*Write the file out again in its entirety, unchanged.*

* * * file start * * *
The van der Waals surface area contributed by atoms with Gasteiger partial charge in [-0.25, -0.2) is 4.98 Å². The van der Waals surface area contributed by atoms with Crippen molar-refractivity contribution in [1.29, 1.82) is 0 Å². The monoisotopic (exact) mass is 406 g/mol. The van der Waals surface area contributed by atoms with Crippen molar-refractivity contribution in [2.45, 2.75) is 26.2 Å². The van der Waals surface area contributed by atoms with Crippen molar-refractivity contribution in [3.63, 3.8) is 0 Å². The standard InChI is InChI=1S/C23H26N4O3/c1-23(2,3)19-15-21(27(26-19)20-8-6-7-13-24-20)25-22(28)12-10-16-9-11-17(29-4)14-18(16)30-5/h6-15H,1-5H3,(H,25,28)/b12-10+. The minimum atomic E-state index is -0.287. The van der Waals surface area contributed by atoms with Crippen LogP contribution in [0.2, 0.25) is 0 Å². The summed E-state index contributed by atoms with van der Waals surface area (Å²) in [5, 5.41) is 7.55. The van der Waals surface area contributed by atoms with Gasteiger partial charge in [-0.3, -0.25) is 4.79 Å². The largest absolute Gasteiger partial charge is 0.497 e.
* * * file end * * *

The van der Waals surface area contributed by atoms with Gasteiger partial charge in [-0.25, -0.2) is 4.98 Å². The van der Waals surface area contributed by atoms with Crippen molar-refractivity contribution in [1.29, 1.82) is 0 Å². The monoisotopic (exact) mass is 406 g/mol. The van der Waals surface area contributed by atoms with Crippen molar-refractivity contribution in [2.45, 2.75) is 26.2 Å². The van der Waals surface area contributed by atoms with Crippen molar-refractivity contribution in [3.63, 3.8) is 0 Å². The standard InChI is InChI=1S/C23H26N4O3/c1-23(2,3)19-15-21(27(26-19)20-8-6-7-13-24-20)25-22(28)12-10-16-9-11-17(29-4)14-18(16)30-5/h6-15H,1-5H3,(H,25,28)/b12-10+. The minimum atomic E-state index is -0.287. The van der Waals surface area contributed by atoms with Crippen LogP contribution in [0.2, 0.25) is 0 Å². The summed E-state index contributed by atoms with van der Waals surface area (Å²) in [5, 5.41) is 7.55. The van der Waals surface area contributed by atoms with Gasteiger partial charge in [-0.3, -0.25) is 4.79 Å². The largest absolute Gasteiger partial charge is 0.497 e.